is one of the strangest places in the country, by far... so much that I felt completely foreign to all of what I saw there. Shocked by the contrast of poverty and cash circling thanks to the ring of smuggling from Venezuela, especially gas and liquor. But nevertheless... it has one of the most breathtaking places in Colombia, the Cabo de la Vela.
A desert by the Caribbean? Sounds like another joke, but yes, this joke played by geography that is true... Possibly the warmest and driest part of the country lies right by the ocean. Enormous extensions of sand and dunes, easy to get lost in, extend themselves to the horizon... only interrupted by the one bush that grows there, the goats that eat it and the tiretracks in the sand, your only guide to where you're going.
The non-existing "highway" that stretches a little ahead of Uribia and to the Cabo is possibly one of the most devastating experiences you will have, at least initially... While you're driving there, incredible amounts of children dressed in very old rags and covered with dust surround you, asking for water or food... They're all members of the way˙u community, and barely speak any Spanish at all. They lay down a log in the middle of that road, if it can be called that, or tie a string from one bush to another, making cars slow down.
Then they surround your car, begging for anything... you're devastated by the sight of poverty and need that you see, and you give them cookies and water bags that you've brought along, and it surprises you that they'll practically snatch it out of your hand and barely say thanks, if at all.
After this road come the open desert and the tiretracks in the sand, and after all of this, finally the ocean and Cabo. A small town made of a couple of abandoned buildings in brick, and dozens of small houses with walls made of thick mud and roofs thatched with hay... these are the rancherÝas
, or houses of the way˙u natives.
A long line of these stretch all along the beach, just five or six meters away from the water... a beautiful sight during the day, ruined by the noise of loud tourists' stereos, the millimteric distance between one and the other, and the cramming of hammocks inside each one. But this is where you get smart... by staying in one of the rancherÝas twenty meters back, further away from the beach but also from the noise that will probably affect your sleep. There is no electricity and fresh water is so scarce, that it's more important a resource than money and you have to buy every bucket you use.
Each house has two rooms and a kitchen, and a small covered porch on the outside. The walls are made of a kind of mud, that keeps the rooms fresh during the day and warm at night. Hammocks are hung everywhere, both inside and outside. The night in the desert can be quite cold, and generally you will end up wrapping yourself up with the hammock's fabric, but still it's nicer to sleep on the outside, with only the sight of the stars and an eventual stray dog distracting you from your sleep.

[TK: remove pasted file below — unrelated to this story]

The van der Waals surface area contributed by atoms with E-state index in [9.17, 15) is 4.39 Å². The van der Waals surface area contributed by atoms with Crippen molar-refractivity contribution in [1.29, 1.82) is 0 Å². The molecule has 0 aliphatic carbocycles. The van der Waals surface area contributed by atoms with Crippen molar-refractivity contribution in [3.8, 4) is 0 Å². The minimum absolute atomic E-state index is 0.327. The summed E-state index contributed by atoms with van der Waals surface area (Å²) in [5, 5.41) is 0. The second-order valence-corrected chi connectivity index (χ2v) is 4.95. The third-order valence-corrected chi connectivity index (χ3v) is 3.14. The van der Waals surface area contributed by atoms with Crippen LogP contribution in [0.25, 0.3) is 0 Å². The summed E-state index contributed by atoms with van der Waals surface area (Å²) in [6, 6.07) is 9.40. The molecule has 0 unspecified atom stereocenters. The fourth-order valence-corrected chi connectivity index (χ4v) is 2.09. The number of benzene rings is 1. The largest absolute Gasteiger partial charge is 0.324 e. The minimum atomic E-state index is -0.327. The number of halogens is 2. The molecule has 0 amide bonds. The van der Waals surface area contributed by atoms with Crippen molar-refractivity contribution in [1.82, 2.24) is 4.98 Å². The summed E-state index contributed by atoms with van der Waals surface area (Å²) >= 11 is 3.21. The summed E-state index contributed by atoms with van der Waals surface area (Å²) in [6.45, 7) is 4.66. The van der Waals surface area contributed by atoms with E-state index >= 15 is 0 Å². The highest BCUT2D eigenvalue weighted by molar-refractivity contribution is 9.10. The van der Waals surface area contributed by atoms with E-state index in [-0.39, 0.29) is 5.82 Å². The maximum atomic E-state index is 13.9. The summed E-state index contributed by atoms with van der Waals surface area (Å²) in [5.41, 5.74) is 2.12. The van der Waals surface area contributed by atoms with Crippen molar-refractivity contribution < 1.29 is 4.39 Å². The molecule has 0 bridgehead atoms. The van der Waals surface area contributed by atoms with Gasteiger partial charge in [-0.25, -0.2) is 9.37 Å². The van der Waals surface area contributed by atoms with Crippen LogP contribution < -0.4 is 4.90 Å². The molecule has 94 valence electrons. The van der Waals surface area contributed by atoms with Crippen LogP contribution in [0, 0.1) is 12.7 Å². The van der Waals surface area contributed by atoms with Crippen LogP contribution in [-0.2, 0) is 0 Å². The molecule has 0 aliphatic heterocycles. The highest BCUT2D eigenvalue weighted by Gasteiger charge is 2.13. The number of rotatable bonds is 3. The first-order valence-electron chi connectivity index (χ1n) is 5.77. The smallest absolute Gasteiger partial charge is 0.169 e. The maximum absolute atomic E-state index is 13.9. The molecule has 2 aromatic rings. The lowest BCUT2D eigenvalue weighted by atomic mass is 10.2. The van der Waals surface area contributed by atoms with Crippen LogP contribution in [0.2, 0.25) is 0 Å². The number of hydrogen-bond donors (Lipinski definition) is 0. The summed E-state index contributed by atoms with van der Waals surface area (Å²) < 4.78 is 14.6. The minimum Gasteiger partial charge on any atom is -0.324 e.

Sleeping in a hammock is truly an art, not mastered by everyone; fortunately for me, I'm not one of those who suffer from not being able to get comfortable and well installed.
There aren't many things to do during the day, which is precisely what's charming about it. There are three things to do: lay down in the beach all day, climb up to the lookout at the Pilˇn the Az˙car and visit its neighboring beach, and climp up to the opposite view, where the lightpost is.
The way˙us are possibly the most peculiar of all the native American groups in the country; some of their communities are very problematic, engage themselves in mugging and petty thieving or smuggling, or live off begging. Although those at Cabo are the complete opposite. They cook indrecibly and weave some of the nicest mochilas
you'll ever see. One piece of advise: do not try to take photographs of them, as they are sure it steals their soul away and can get violent if they feel someone is trying to do it.
But that's when you realize that not everything you see is what it is; those at Cabo will soon tell you that, although there are hardships in the desert life, those begging in rags do so because their parents make them since it is more productive than any other activity. And in fact it's not a poor department in reality; it is home to the biggest open-air coal mine in the world, El Cerrejˇn, and to a huge marine salt extraction industry... but it's also true that the money assigned to the region coming from these disappears magically because of corruption.
A complex reality, quite disturbing, breathtaking, and surprising, all at the same time... But after all, we live in a very complex country, and the only way of getting to know it is by delving into all of these realities, both good and not so good.